By Rebecca Moore/STUFF
Flynn Laker is putting his business hat on, or socks more like it.
At 14-years-old Flynn is learning what it takes to run his own business as well as giving back to causes close to his heart. He has Down syndrome but is not letting it hold him back from fulfilling his dream of being the boss of a business.
Flynn Laker, 14, sells socks at his popup store at Shelley E Coutts Dance Academy on Tuesday.
With his cousins Nick and Georgia Popham, and his sister Meg Laker, 16, they set up the business Flynn’s Sox.
As well as learning the skills of what it takes to be a businessman, $1 from every sale will go to the Southland Down Syndrome Support Group in Southland.
The launch was aligned with World Down Syndrome Day on Wednesday, which was why he chose the group as his first charity.
In the future he will donate the money to other charities who have helped him, including Riding for the Disabled and Conductive Education.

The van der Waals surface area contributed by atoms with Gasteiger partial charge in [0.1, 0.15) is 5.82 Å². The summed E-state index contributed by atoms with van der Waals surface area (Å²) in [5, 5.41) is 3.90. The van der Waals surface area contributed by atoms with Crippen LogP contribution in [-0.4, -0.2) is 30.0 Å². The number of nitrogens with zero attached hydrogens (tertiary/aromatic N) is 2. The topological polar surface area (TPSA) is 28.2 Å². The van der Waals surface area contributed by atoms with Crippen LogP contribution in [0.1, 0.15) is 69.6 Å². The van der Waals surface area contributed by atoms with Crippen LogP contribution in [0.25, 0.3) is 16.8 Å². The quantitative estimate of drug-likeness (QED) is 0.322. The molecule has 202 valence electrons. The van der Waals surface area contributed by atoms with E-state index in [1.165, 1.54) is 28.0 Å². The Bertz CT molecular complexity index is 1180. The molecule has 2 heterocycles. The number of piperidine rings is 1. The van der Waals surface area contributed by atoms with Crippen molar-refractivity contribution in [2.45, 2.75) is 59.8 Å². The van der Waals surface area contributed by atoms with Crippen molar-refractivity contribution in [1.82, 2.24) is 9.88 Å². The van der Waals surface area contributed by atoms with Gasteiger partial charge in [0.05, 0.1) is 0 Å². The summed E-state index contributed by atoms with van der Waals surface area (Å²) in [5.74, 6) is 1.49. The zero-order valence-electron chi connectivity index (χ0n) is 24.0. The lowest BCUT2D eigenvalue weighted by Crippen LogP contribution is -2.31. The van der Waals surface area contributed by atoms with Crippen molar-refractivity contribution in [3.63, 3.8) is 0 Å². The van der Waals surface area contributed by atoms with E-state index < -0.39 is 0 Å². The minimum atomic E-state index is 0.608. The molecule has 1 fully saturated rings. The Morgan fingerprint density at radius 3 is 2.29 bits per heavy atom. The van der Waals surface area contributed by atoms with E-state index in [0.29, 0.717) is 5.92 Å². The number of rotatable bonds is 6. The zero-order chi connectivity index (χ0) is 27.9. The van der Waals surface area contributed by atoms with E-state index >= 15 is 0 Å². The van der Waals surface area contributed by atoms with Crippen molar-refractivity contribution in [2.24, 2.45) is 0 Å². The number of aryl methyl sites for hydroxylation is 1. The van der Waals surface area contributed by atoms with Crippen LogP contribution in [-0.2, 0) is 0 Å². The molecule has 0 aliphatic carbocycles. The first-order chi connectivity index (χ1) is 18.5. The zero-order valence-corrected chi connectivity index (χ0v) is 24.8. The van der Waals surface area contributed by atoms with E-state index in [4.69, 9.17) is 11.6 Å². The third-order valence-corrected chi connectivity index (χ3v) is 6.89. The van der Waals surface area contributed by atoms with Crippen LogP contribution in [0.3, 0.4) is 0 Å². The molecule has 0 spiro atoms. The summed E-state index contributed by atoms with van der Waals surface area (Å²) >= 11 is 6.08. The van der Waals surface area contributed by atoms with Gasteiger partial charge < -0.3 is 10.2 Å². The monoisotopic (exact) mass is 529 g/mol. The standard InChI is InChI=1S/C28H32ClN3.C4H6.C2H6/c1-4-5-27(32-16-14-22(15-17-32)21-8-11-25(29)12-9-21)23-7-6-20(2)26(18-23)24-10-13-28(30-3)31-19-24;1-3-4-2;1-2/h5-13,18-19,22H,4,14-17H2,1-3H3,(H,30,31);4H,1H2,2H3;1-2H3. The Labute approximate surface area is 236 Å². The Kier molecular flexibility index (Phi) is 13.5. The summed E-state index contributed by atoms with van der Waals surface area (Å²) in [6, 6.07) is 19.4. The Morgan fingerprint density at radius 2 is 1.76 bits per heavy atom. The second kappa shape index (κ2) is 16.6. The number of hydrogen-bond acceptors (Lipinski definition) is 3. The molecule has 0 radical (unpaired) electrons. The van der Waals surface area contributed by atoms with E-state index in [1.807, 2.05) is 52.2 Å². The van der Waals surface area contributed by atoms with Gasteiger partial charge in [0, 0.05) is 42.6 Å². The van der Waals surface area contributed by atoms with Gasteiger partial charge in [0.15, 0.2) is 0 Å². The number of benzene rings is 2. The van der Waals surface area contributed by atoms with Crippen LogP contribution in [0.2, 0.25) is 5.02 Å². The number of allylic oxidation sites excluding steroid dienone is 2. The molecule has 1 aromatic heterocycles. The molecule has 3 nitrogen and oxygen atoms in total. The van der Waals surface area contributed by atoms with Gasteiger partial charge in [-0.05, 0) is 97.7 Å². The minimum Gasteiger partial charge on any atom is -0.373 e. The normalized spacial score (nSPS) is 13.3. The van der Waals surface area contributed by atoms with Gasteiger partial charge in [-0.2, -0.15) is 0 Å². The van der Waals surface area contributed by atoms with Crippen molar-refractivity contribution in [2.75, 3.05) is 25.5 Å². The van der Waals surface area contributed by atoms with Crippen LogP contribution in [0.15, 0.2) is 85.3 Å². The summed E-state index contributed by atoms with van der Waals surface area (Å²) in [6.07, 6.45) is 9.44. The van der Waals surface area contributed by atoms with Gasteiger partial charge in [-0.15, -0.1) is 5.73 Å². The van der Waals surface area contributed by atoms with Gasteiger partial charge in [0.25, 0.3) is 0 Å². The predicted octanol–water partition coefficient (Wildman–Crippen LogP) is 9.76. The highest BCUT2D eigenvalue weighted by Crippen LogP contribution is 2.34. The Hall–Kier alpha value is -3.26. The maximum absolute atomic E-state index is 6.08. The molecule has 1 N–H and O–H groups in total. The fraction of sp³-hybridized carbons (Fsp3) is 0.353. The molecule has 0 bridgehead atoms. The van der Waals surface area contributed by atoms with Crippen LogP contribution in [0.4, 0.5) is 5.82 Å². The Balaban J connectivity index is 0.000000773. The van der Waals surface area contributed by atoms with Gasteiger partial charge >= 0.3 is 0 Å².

When asked about the importance of the business, the first thing Flynn mentioned was supporting charity.
“It’s really positive … the reason we got it is because we need the money for [people with Down syndrome],” he said.
Money will initially go towards helping support people in the region with the condition, then other charities.
On the opening day on Monday more than 200 pairs of socks were sold.
Flynn’s favourite socks were the yellow ones with squiggles – which he called scrambled eggs – and the hot air balloon ones.
However, he picked out all of the many styles of socks and comes up with quotes to put on tags for each online sale.
Some slogans read “you are the bees knees” and “man you’re going to look cool in my socks”.
Flynn’s mum Tracey Laker said the business was not a lifelong income for him, but starting business was for him to learn the skills of the business and working hard.
“Nothing ever happens if you don’t put the work in,” she said.
“It’s great to actually help him fulfil his dream and understand business. It’s wonderful. He’s so lucky that his cousins have been through university and see that he has potential.”
From the moment he was born the family decided he would not be held back by the condition.
“Ever since Flynn was born our philosophy was to support him to be the best he can be and be independent in the future. Children and adults with Down syndrome have no limit on what they can do. They can be as successful as anyone else.”
The socks were in funky patterns to celebrate difference, she said. “People just love supporting the concept of helping out Flynn in business.”